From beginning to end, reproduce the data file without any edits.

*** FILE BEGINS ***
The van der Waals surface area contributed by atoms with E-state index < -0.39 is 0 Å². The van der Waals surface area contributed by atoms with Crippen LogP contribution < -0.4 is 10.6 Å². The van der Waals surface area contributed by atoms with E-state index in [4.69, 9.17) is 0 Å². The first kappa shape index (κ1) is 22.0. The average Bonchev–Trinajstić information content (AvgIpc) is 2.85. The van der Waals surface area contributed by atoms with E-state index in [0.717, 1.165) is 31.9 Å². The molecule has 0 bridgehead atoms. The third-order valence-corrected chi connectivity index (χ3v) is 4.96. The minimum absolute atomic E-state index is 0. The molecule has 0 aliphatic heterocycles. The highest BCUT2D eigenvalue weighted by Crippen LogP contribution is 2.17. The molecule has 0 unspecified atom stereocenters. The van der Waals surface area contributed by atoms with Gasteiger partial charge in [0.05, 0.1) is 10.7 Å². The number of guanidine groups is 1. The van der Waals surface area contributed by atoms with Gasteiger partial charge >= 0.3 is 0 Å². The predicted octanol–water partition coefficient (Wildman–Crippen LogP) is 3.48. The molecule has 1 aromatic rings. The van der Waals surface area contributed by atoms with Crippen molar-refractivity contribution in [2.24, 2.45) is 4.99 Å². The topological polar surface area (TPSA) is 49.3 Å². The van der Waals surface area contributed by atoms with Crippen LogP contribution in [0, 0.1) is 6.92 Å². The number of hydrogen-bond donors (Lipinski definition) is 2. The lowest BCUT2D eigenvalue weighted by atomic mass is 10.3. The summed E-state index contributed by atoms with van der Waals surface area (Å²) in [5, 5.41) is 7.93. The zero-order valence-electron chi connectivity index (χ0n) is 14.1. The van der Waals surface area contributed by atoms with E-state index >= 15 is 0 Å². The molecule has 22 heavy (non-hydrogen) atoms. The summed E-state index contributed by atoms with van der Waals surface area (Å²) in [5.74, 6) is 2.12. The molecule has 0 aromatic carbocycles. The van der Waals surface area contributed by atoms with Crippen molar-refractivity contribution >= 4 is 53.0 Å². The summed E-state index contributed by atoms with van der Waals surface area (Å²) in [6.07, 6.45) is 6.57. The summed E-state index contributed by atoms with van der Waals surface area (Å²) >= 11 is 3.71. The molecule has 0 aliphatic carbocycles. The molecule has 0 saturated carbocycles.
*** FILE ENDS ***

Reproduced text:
The van der Waals surface area contributed by atoms with E-state index < -0.39 is 0 Å². The van der Waals surface area contributed by atoms with Crippen LogP contribution < -0.4 is 10.6 Å². The van der Waals surface area contributed by atoms with E-state index in [4.69, 9.17) is 0 Å². The first kappa shape index (κ1) is 22.0. The average Bonchev–Trinajstić information content (AvgIpc) is 2.85. The van der Waals surface area contributed by atoms with E-state index in [0.717, 1.165) is 31.9 Å². The molecule has 0 bridgehead atoms. The third-order valence-corrected chi connectivity index (χ3v) is 4.96. The minimum absolute atomic E-state index is 0. The molecule has 0 aliphatic heterocycles. The highest BCUT2D eigenvalue weighted by Crippen LogP contribution is 2.17. The molecule has 0 unspecified atom stereocenters. The van der Waals surface area contributed by atoms with Gasteiger partial charge in [0.05, 0.1) is 10.7 Å². The number of guanidine groups is 1. The van der Waals surface area contributed by atoms with Gasteiger partial charge >= 0.3 is 0 Å². The predicted octanol–water partition coefficient (Wildman–Crippen LogP) is 3.48. The molecule has 1 aromatic rings. The van der Waals surface area contributed by atoms with Crippen molar-refractivity contribution in [2.24, 2.45) is 4.99 Å². The topological polar surface area (TPSA) is 49.3 Å². The van der Waals surface area contributed by atoms with Crippen LogP contribution in [0, 0.1) is 6.92 Å². The number of hydrogen-bond donors (Lipinski definition) is 2. The lowest BCUT2D eigenvalue weighted by atomic mass is 10.3. The summed E-state index contributed by atoms with van der Waals surface area (Å²) in [5, 5.41) is 7.93. The zero-order valence-electron chi connectivity index (χ0n) is 14.1. The van der Waals surface area contributed by atoms with E-state index >= 15 is 0 Å². The molecule has 22 heavy (non-hydrogen) atoms. The summed E-state index contributed by atoms with van der Waals surface area (Å²) in [5.74, 6) is 2.12. The molecule has 0 aromatic carbocycles. The van der Waals surface area contributed by atoms with Crippen molar-refractivity contribution >= 4 is 53.0 Å². The summed E-state index contributed by atoms with van der Waals surface area (Å²) in [6.07, 6.45) is 6.57. The summed E-state index contributed by atoms with van der Waals surface area (Å²) >= 11 is 3.71. The molecule has 0 aliphatic carbocycles. The molecule has 0 saturated carbocycles.